(Source~ https://www.facebook.com/GlimpseFromDharmaOcean/photos/a.700089320061440/1813767865360241/?type=1&theater)

3.一行禪師:「慈悲」是個動詞 “Compassion is a verb.”





What Gift Do You Give a Zen Master?

On Wednesday, October 11, 2017, it will be Thich Nhat Hanh's 91st birthday –or as our beloved teacher likes to call it, his Continuation Day!

You may wonder, “What kind of gift can I give to a Zen master? A person who already practices to have all the conditions of happiness? What would be meaningful for Thay?”

We would like to offer this response: We can give Thay the gift of compassion.

Compassion contains a deep concern for the suffering of others, and Thay has often said, “Compassion is a verb.”

Thay aspired to bring mindfulness into the world in order to help relieve suffering. Amidst the devastation of the Vietnam War, Thay and his colleagues actively helped those in need while remaining grounded in their own mindfulness practice. From this work, “Engaged Buddhism” was born—a new kind of Buddhism that is fully present with the challenges of our time, and where spiritual growth and service to society go hand in hand.

(Source~ https://www.facebook.com/GlimpseFromDharmaOcean/photos/a.700089320061440/1709925629077799/?type=3&theater)


The foundation of happiness is mindfulness. The basic condition for being happy is our consciousness of being happy. If we are not aware that we are happy, we are not really happy. When we have a toothache, we know that not having a toothache is a wonderful thing. But when we do not have a toothache, we are still not happy. A non-toothache is very pleasant. There are so many things that are enjoyable, but when we don't practice mindfulness, we don't appreciate them. When we practice mindfulness, we come to cherish these things and we learn how to protect them. By taking good care of the present moment, we take good care of the future. Working for peace in the future is to work for peace in the present moment.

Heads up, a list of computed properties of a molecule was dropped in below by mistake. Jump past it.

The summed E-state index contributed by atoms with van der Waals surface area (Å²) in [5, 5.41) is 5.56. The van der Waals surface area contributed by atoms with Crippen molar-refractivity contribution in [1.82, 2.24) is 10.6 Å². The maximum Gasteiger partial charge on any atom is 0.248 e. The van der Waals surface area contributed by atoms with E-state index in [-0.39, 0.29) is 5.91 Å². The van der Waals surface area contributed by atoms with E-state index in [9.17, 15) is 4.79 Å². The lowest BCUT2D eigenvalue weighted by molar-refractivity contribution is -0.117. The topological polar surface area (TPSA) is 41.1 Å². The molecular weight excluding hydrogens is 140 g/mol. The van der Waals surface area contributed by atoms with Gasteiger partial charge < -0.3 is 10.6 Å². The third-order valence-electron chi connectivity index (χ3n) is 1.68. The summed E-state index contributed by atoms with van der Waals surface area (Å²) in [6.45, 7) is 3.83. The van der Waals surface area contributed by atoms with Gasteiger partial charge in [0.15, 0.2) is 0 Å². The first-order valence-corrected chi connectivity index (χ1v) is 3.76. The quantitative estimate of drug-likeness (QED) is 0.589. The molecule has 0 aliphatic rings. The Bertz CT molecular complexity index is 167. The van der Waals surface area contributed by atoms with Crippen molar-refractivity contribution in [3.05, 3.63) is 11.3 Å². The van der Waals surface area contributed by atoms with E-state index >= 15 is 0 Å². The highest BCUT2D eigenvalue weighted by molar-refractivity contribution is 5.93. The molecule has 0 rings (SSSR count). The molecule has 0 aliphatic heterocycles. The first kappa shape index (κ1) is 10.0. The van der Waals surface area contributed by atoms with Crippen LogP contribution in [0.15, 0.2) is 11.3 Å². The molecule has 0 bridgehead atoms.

Thich Nhat Hanh (Peace is Every Step: The Path of Mindfulness in Everyday Life)
(Source~ https://www.facebook.com/GlimpseFromDharmaOcean/photos/a.700089320061440/1553291421407888/?type=3&theater)

我們時常告訴自己:「不要光坐在那裡,做點事吧!」但是,我們修持覺察時,就會發現某些不尋常的事。我們發現逆向行事可能更有助益。「不要光顧著做事,去坐著吧 !」為了看得更清楚,我們必須學習讓自己不時停下來。一開始,「停下來」可能被視為對現代生活的抗拒,其實不然。它不單單是一種反應,而是一種生活方式。人類的生存有賴於我們停止倉促行事的能耐。我們擁有五萬多顆核彈,卻無法停止製造更多的核彈。「停下來」不只是停止負向的事物,同時也促使正向修復得以發生。這就是我們修持的目的─非但不逃避生活,反而實際體驗生活且進而展現:幸福人生是可以企及的,無論現在或未來。

Often we tell ourselves, "Don't just sit there, do something!" But when we practice awareness, we discover something unusual. We discover the opposite may be more helpful" "Don't just do something, sit there!" We must learn to stop from time to time in order to see clearly. At first, "stopping" may look like a kind of resistance to modern life, but it is not. It is not just a reaction; it is a way of life. Humankind's survival depends on our ability to stop rushing. We have more than 50,000 nuclear bombs, and yet we cannot stop making more. "Stopping" is not only to stop the negative, but also to allow positive healing to take place. That is the purpose of our practice -- not to avoid life, but to experience and demonstrate that happiness in life is possible now and also in the future.

(Source~ https://www.facebook.com/GlimpseFromDharmaOcean/photos/a.700089320061440/1547983881938642/?type=3&theater)


People say walking on the water is a miracle, but to me walking peacefully on earth is the real miracle. By Thich Nhat Hanh
(Source~ https://www.facebook.com/GlimpseFromDharmaOcean/photos/a.700089320061440/894533993950304/?type=3&theater)